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The "Shell Solution" Lesson is part of the full, Full Stack for Front-End Engineers, v3 course featured in this preview video. Here's what you'd learn in this lesson:

Jem walks through the solution to the shell exercise.


Transcript from the "Shell Solution" Lesson

>> All right, welcome back how was that exercise? Maybe we're starting to go into places you haven't seen before, which is good and that's the whole point of this course slowly build up these kind of new areas, so that you'll feel a little bit more comfortable next time it comes around.

And you'll be aware of what's possible. So let's go ahead, and I'll walk through how to do the exercise. So I'm going to go back to my terminal in item, gonna type clear, gonna cd back to my root. I don't really need to for this case, but so I need to open my shell configuration.

And which shell am I using? So I'm gonna say echo dollar sign which tells me my currently running process. So that tells me I'm using zsh remember the earlier slides the zsh is located in the dot zsh rc file. So I'm gonna say vi -/.zs which one was it?

Lemme tab complete, mm-hm there we go, tab complete it's amazing. It's like one of the most best of modern conveniences, I put it up there sliced bread. But I don't really have a lot going on these days. I'm kidding, I'm kidding [LAUGH] so, now we're in our zsh file.

And you see a lot of things that are kind of a little strange. You're like, where'd all this stuff come from? Yours may look different from mine. It depends on the state of your computer, the things you installed I use something called my zsh a very, very popular way of a default installation for zsh, it allows you to configure it adds color and does everything by default.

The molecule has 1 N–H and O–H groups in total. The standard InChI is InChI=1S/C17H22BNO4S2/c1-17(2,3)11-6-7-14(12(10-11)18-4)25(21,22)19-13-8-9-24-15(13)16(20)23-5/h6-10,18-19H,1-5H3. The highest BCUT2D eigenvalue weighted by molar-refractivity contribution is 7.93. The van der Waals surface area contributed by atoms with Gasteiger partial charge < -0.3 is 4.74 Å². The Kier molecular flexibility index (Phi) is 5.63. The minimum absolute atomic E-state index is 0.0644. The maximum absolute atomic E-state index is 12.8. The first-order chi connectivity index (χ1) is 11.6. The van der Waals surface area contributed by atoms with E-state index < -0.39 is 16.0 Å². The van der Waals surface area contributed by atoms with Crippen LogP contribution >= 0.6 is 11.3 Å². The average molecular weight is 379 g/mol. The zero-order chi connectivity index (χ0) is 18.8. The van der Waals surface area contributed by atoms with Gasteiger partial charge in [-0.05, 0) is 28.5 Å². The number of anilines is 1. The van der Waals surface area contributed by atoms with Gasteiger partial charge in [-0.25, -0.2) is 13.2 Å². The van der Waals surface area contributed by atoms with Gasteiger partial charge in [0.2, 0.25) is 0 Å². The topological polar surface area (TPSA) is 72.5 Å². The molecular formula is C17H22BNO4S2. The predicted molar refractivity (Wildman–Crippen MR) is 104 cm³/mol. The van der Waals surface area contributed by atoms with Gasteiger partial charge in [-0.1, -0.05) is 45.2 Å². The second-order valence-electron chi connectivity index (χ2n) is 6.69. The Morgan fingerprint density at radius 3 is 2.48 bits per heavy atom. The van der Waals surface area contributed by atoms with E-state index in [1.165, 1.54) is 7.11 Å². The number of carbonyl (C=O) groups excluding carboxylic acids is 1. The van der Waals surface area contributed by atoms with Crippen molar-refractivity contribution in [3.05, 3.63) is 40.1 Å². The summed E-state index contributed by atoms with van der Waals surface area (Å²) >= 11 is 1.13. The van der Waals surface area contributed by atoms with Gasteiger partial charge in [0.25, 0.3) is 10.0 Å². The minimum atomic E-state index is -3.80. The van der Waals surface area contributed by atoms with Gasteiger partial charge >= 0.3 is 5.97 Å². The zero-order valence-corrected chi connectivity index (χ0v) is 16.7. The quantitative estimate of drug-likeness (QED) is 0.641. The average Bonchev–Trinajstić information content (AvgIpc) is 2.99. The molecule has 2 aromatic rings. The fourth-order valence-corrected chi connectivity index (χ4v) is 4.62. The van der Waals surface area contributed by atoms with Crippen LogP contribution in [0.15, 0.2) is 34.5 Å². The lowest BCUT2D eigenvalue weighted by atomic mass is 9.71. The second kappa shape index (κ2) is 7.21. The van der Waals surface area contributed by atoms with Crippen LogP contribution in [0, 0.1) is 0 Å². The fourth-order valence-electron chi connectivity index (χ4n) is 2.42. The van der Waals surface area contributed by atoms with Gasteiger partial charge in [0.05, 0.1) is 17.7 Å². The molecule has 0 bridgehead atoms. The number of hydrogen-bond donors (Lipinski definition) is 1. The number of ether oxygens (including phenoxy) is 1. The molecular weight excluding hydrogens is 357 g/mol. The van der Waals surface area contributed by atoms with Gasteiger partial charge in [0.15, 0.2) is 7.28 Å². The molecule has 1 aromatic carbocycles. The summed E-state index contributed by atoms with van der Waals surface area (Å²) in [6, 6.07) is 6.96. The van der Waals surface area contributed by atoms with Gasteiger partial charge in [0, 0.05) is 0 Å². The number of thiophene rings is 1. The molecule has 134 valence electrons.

I have not touched too much of it, so yours may look a little different. And you may have some git plugins, things like that. But this exercise I just wanna say, make my shell tell me good morning. So, what's the command to do that? We said echo, actually lots of space here.

So we say echo, and I can say good morning. I'm gonna use one of those reserved words, we're gonna say good morning user. That should say good morning to me. So I'm gonna do this the lazy way, I'm just gonna open a new tab and see if this works.

And there it goes. So every time I open a new terminal, I can make it say, good morning to me. And I know this is a simplistic example, but think of all the possibilities you can do when you say every time I open a new terminal I want my shell to do this for me.

I wanted to check my mail, I don't know see the status, see the weather. I wanted to see all the open PRs, you can make it do a lot of things by default. So there's a lot of power and configuring your terminal, your cell to do kind of what you want.

We won't go very deep into that, I just want to make you aware that it is possible and it's pretty fantastic. If you do wanna go deeper, there's an entire course on this on front of the masters. There's a meme I'm building here, there's almost always a course on front of the masters for anything you wanna learn.

This one is by SubSack, it's on Bash, Vim, Regex. There's also one by Brian Holt, which I will link in a future slides. And there's a link on the side to that terminal configuration, it's called my zsh, which is a great, it's just a great name all around, I highly recommend it.

The defaults are quite good.

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